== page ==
What lessons to learn? Particularly about the UN and its members?

By Jan Oberg
August 2, 2005

The international community’s conflict-management:
Short status by 2005

This blog explains why, by and large, the security approach – as described in the Prologue – has been a failure. The reasons for judging it a failure are many and pointed out through both the blog and book. They have to do with the paradigm/discourse itself but also with concrete, fatefully counterproductive decisions made throughout the crisis, one tying the hands of decision-makers when approaching the next situation.

Some of the – rather simple – methods and principles we suggest in our writings could have been used irrespective of whether the security or the peace approach had been followed.

For instance, consistently practising a principled policy whenever meeting the similar problem, i.e. using the same criteria and methods to solve the same type of problem irrespective of which group it involved, would have been entirely possible and much more productive. Treating all cases of repressed and threatened minorities the same way would undoubtedly have created more peace now some fifteen years after the outbreak of violence in the former Yugoslavia in comparison with supporting some minorities and ignoring others.

Or, having recognised the principle that everything is related to everything else in a closely knit web of actors and factors, layers and (hi)stories would have contributed to more integrated, general conflict-resolution instead of treating each unit down to the village level as if it were a world of its own. And news travelled fast; at one spot the local citizens would learn immediately that over there they were allowed and rewarded by actors in the international community to do what we were punished for doing – how unfair! And then followed a new bout of violence to make oneself heard!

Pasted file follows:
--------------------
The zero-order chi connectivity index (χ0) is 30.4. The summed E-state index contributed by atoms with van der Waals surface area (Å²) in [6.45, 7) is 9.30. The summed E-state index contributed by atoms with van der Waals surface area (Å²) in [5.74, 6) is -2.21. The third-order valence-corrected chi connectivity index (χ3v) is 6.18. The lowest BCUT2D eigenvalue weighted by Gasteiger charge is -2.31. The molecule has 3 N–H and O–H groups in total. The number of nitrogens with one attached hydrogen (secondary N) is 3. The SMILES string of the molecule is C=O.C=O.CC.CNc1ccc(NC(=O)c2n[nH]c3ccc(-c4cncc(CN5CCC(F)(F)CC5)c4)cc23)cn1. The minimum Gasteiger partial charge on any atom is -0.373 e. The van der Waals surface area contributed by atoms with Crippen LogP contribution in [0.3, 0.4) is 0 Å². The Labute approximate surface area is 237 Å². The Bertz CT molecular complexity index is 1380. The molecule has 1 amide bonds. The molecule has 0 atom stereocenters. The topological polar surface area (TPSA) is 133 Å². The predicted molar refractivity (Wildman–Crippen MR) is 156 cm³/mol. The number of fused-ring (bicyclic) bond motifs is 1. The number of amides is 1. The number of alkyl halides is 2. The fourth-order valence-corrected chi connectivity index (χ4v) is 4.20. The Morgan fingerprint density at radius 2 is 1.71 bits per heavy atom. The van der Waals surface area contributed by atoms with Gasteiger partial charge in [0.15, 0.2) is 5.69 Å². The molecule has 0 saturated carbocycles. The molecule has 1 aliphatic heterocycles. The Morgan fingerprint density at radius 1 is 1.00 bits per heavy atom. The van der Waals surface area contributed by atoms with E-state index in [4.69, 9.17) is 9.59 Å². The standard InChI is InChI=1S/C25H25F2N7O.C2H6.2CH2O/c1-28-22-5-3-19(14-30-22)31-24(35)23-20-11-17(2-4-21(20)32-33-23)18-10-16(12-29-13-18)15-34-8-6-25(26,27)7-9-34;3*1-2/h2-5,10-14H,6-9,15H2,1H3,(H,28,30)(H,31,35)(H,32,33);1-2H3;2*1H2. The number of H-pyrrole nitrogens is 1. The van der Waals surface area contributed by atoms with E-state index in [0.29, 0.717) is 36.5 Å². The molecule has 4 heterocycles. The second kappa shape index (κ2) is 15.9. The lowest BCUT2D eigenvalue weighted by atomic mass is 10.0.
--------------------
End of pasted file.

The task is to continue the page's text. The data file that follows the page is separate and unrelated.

By mid-2005 fifteen years of international attempts at conflict-management can be summarised in the following few general point:

1. Slovenia – the only one better off than before 1990, but then also the least problematic: not damaged, uni-national and comparatively wealthy.

2. Croatia – more ethnically clean, militarist in the sense of celebrating the military victory over Croatian Serbs in Operation Storm and Flash (1995). Vukovar and other places not re-built, economy weak, only few refugees and displaced coming back; problems with the Hague Tribunal. No popular or parliamentary break with the era of authoritarian President Franjo Tudjman (in contrast to the October Revolution in Serbia that marked the final break with the Milosevic era).

3. Bosnia-Herzegovina – no war, but also no peace, little economic prospects. Dayton-Bosnia (1995) and the 2+1 unit (+ 1 with Herceg-Bosna) state structure hardly sustainable as integrated state. Opinion polls indicate that more than 60 per cent of the young people would leave BiH for good if they could. Widespread corruption. Little wish, will and means to create multi-ethnic, hate-free relations among its citizen groups who, by the way, were never invited for a referendum on the Dayton agreement.

That agreement was signed in the U.S. by three presidents none of whom were, at the time, legitimately representing anyone in Bosnia-Hercegovina (Tudjman was president of neighbouring Croatia, Milosevic of FRY and Izetbegovic had violated the constitution by refusing to step down as stipulated by the rotating presidency). Also no break here with the authoritarian leadership of Alija Izetbegovic, Mujahedeens and Islamist past.